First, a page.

look identical which would be the case with the transformer in balance
and saturating on every half cycle.

Look carefully at the measured waveform and you can see something else
in comparison to the reference waveform in the 2230 and 2232 service
manual; after the start of each half cycle, the measured current
during each half cycle slowly grows before rising rapidly while in the
reference waveform it slowly falls. That slow rise is caused by low
inductance in the output transformer allowing its magnetizing current
to rise enough during each half cycle to become visible. The 2235
service manual does not show this as well because it has a drawing
rather than a photograph of the actual waveforms on an oscilloscope.


Tom Jobe <tomjobe@...>
 

Hi David and Dave,
Thank you for this informative exchange that applies to the power supply
of so many of these nicer 22xx oscilloscopes!
David Hess always tries to analyze the problems and the related circuits
which helps us amateurs understand a little more of the circuit's
'theory of operation', and having another person join the conversation
who understands these circuits at a higher level just makes it better
for us all.
Thanks again... and happy New Year to all!
tom jobe...



On 12/31/2015 8:05 AM, David davidwhess@gmail.com [TekScopes] wrote:

Do not take my following comments personally. I agree that what you
suggest in measuring the collector voltages is worth doing as a
confirmation.

On Thu, 31 Dec 2015 09:16:29 -0600, you wrote:

Hi,

I just picked up on this thread and curiously looked at your R949
waveform. The schematic you linked does not show the DC transformer,
T948, so I am assuming that it (the transformer connection) is the same
as the one on K4OBB's 2235 page. The key point is that the
The 2230 and 2235 power supplies are practically identical. There are
layout differences in the schematics so the 2230 has all of the power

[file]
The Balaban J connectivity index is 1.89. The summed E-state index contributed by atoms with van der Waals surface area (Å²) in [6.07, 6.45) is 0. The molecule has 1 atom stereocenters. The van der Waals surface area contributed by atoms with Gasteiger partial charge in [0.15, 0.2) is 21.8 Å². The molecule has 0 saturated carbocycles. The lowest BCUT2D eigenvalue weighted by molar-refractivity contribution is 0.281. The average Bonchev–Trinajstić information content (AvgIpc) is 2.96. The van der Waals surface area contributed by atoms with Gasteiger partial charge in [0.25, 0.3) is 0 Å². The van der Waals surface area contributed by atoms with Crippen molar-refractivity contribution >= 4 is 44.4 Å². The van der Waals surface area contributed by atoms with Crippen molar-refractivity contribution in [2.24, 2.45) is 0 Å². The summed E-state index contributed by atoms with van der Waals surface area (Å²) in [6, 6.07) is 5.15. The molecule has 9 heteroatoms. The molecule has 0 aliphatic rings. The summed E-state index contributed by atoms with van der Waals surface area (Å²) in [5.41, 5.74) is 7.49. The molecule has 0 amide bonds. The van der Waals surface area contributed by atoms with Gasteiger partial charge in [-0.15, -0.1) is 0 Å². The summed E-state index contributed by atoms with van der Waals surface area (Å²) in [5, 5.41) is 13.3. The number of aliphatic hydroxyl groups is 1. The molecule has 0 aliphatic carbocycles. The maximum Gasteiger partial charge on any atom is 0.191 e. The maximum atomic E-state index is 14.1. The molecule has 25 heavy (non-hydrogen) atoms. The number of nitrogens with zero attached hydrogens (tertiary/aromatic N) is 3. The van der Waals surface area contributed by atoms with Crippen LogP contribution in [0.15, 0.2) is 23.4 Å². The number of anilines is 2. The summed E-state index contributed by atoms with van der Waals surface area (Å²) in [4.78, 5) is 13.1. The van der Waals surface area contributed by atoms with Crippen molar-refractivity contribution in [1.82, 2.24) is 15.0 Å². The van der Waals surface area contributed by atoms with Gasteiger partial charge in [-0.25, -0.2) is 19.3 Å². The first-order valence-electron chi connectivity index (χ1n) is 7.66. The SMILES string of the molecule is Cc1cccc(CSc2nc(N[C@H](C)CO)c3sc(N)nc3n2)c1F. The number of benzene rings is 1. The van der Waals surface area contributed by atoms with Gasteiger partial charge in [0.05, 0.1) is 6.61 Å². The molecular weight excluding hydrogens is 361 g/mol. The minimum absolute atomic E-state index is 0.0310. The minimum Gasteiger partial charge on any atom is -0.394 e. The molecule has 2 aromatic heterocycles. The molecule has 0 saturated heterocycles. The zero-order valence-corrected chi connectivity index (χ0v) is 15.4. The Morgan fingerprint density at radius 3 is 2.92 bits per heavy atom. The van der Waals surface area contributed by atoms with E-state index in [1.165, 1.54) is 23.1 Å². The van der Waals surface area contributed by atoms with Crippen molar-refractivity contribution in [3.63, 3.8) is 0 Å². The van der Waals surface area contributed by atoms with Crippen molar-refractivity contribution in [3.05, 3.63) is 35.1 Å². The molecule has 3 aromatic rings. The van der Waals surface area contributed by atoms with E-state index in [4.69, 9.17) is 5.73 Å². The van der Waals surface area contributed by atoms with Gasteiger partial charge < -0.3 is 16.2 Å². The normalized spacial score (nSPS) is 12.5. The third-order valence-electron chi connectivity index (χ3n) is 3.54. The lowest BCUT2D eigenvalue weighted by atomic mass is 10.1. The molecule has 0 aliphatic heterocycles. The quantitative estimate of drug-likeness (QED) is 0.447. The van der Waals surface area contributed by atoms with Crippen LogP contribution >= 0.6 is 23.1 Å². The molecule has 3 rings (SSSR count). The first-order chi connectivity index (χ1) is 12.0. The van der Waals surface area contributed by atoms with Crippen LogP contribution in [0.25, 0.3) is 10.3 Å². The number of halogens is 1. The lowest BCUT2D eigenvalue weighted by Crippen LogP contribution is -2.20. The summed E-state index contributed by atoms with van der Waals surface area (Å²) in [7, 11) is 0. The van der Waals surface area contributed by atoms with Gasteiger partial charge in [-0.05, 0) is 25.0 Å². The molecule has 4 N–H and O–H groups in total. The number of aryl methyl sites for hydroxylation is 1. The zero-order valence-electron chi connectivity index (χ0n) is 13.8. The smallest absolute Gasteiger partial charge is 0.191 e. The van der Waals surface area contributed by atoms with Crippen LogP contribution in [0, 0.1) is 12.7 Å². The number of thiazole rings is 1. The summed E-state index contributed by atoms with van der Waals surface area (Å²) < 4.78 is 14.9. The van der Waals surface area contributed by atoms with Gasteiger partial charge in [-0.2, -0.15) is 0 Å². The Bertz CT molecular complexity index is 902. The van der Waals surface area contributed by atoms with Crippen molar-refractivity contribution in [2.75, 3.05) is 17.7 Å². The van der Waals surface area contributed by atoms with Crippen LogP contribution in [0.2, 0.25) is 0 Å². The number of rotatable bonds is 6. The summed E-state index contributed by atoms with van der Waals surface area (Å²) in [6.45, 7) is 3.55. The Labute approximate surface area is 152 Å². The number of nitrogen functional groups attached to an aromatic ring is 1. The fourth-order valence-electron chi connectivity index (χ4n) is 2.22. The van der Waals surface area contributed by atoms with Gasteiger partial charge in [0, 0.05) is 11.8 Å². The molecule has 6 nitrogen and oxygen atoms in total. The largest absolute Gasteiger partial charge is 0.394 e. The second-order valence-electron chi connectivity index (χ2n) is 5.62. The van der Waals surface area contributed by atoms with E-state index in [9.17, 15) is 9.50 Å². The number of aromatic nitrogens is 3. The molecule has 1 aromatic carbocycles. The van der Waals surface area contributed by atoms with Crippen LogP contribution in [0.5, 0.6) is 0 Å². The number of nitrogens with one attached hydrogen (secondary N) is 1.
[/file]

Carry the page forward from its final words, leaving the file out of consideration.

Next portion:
supply control circuitry on a separate schematic from the CRT
circuitry while the 2235 everything on the same schematic.

The 2213A, 2215A, 2221, 2221A, 2230, 2224, 2232 (early), 2235, 2236,
2232 (late), 2235A, and 2236A all use the same power supply design
with minor additions like the thermal shutoff and changes to
accommodate greater output power. I think the 2220 also uses this
power supply but I have never seen its service manual.

transformer's primary center tap is connected to a low impedance voltage
source, (C940, 1000uF in this case). If this is the case your R949
waveform is indicating that Q946 and Q947 are overlapping, that is, both
ON at the same time during the switching interval.
If the on times of Q946 and Q947 are overlapping, then why is the
current dropping to normal between switching cycles? Are they
overlapping at the end of each half cycle, both turning off, then one
turning back on?

Have you scoped the Q946 and Q947 collectors at the same time to see
what, if any, the 'dead time' is? There should be a short interval when
both transistors are OFF. If there is no dead time, then, either Q946
and Q947 are being over driven, or one or both of them are bad. What is
the DC voltage at the primary center tap of T944?
Both transistors would have to be bad. The measured current waveform
shows the current through each transistor on alternate cycles and they
look identical which would be the case with the transformer in balance
and saturating on every half cycle.

Look carefully at the measured waveform and you can see something else
in comparison to the reference waveform in the 2230 and 2232 service
manual; after the start of each half cycle, the measured current
during each half cycle slowly grows before rising rapidly while in the
reference waveform it slowly falls. That slow rise is caused by low
inductance in the output transformer allowing its magnetizing current
to rise enough during each half cycle to become visible. The 2235
service manual does not show this as well because it has a drawing
rather than a photograph of the actual waveforms on an oscilloscope.